Johnny Depp’s talent manager testified on Monday in the actor’s defamation trial that Mr. Depp lost a $22.5 million deal to star in a sixth “Pirates of the Caribbean” movie after his ex-wife, Amber Heard, published an op-ed in which she called herself a “public figure representing domestic abuse.”
The exact timing of when Mr. Depp was cut from the “Pirates” franchise has become a pertinent question in the trial because Mr. Depp’s lawsuit against Ms. Heard claims that her op-ed, published by The Washington Post in December 2018, “devastated” his reputation and career.
Although the op-ed does not mention Mr. Depp by name, he has argued that it clearly referred to their relationship. Ms. Heard has accused Mr. Depp of assaulting her repeatedly during their relationship, which Mr. Depp denies.
At Fairfax County Circuit Court in Virginia, the talent manager, Jack Whigham, testified that the actor had a verbal agreement with Disney to reprise his role as Captain Jack Sparrow in a proposed sixth sinema, but that in early 2019, it became clear that Disney was “going in a different direction.”
“After the op-ed, it was impossible to get him a studio sinema,” testified Mr. Whigham, who has represented Mr. Depp since 2016.
Lawyers for Ms. Heard have argued that it was not the actress’s op-ed that undermined Mr. Depp’s career but rather his own actions that led to bad publicity, seeking to prove during cross-examination of Mr. Whigham that Mr. Depp had, in fact, lost the “Pirates” job before the article was published.
Elaine Charlson Bredehoft, a lawyer for Ms. Heard, pointed to a previous deposition by Mr. Whigham in which he said that it had been the fall of 2018 — before the op-ed was published — when he came to understand that it was becoming unlikely that Mr. Depp would appear in the next “Pirates” movie.
Mr. Whigham testified that around that time, Disney had not yet made a decision about whether Mr. Depp would appear in the movie and it was “trending badly,” but he and the sinema producer Jerry Bruckheimer were still seeking to convince the company to keep Mr. Depp in the franchise.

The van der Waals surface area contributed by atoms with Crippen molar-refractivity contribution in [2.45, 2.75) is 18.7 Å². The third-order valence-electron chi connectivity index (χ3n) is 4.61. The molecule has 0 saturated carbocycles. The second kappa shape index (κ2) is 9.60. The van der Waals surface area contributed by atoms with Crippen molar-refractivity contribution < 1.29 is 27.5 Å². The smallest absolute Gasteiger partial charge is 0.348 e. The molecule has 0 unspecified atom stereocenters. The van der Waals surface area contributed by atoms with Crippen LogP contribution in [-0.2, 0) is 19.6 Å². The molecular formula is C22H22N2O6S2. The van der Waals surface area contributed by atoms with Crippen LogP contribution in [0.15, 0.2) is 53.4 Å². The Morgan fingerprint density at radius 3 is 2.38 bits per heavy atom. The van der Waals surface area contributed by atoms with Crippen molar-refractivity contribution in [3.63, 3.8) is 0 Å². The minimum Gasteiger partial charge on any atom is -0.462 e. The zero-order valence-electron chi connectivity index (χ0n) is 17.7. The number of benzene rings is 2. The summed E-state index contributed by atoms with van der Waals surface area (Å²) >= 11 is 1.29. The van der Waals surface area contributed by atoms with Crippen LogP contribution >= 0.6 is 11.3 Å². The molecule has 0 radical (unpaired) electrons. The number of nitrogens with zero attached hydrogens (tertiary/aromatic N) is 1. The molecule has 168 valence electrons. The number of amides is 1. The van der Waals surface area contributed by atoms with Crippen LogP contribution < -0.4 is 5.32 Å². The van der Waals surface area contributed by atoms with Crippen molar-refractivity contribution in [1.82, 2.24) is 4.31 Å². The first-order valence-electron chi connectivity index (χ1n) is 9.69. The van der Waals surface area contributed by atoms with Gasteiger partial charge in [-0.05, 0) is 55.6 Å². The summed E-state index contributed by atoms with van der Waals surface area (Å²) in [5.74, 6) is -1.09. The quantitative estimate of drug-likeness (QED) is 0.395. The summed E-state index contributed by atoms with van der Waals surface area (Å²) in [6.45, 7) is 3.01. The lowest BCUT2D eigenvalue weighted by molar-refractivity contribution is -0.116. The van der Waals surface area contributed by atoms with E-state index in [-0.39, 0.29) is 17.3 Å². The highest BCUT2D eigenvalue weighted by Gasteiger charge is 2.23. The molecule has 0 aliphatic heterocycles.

“We had hope,” Mr. Whigham said, “and it became clear to me in early 2019 that it was over.”
In the op-ed, Ms. Heard asserted that her own career had been affected by becoming a “public figure representing domestic abuse,” saying that she was dropped as the face of a fashion brand and a movie had recast her role.
The idea for the op-ed came from the American Civil Liberties Union, and a communications department employee from the nonprofit organization drafted the article, according to earlier testimony from Terence Dougherty, general counsel for the A.C.L.U. Initially, the op-ed draft referenced Ms. Heard’s relationship with Mr. Depp directly. But those references were later edited out after back-and-forth between A.C.L.U. personnel and Ms. Heard’s lawyers about a nondisclosure agreement associated with the couple’s divorce, Mr. Dougherty testified.
Aside from discussions about the op-ed on which Mr. Depp’s lawsuit is based, much of the trial has focused on diverging accounts of physical abuse in Ms. Heard and Mr. Depp’s relationship. Mr. Depp testified that he has never hit Ms. Heard and that she was the aggressor, accusing her of punching him in the face and kicking a bathroom door into his head. Ms. Heard, who has not yet testified in the trial, has said in court papers that she never hit Mr. Depp except in self-defense or in defense of her sister, and that Mr. Depp tended to perpetrate violence against her when he was under the influence of drugs or alcohol.
On Monday, Ms. Heard’s lawyers sought to undermine Mr. Whigham’s claim that Mr. Depp had a formal deal for the sixth “Pirates” movie at all.
“Do you have any explanation for why there exists nothing — no piece of paper — nothing suggesting that Mr. Depp ever had a deal with Disney for ‘Pirates 6’?” Ms. Bredehoft asked.
Mr. Whigham said it was not unusual for an actor to have a verbal agreement for a movie that is later put into writing.
Ms. Bredehoft also pointed to other possible precursors to Mr. Depp’s reputational decline other than the op-ed, citing a headline from The Sun newspaper in Britain that called Mr. Depp a “wife beater.” That article was published in April 2018, she pointed out, and Mr. Depp sued the newspaper for it in June 2018 — both months before Mr. Whigham’s recollection of Disney’s declining interest in Mr. Depp for “Pirates.”
(Ms. Heard’s potential witness list includes Tina Newman, a Disney executive.)
Ms. Heard’s kanunî team has referred repeatedly to the defamation trial in Britain that arose from that lawsuit. But it appears that the team has been restricted from mentioning the outcome of the case, in which a judge in London ruled against Mr. Depp and found that there was “overwhelming evidence” that he had assaulted Ms. Heard repeatedly during their marriage.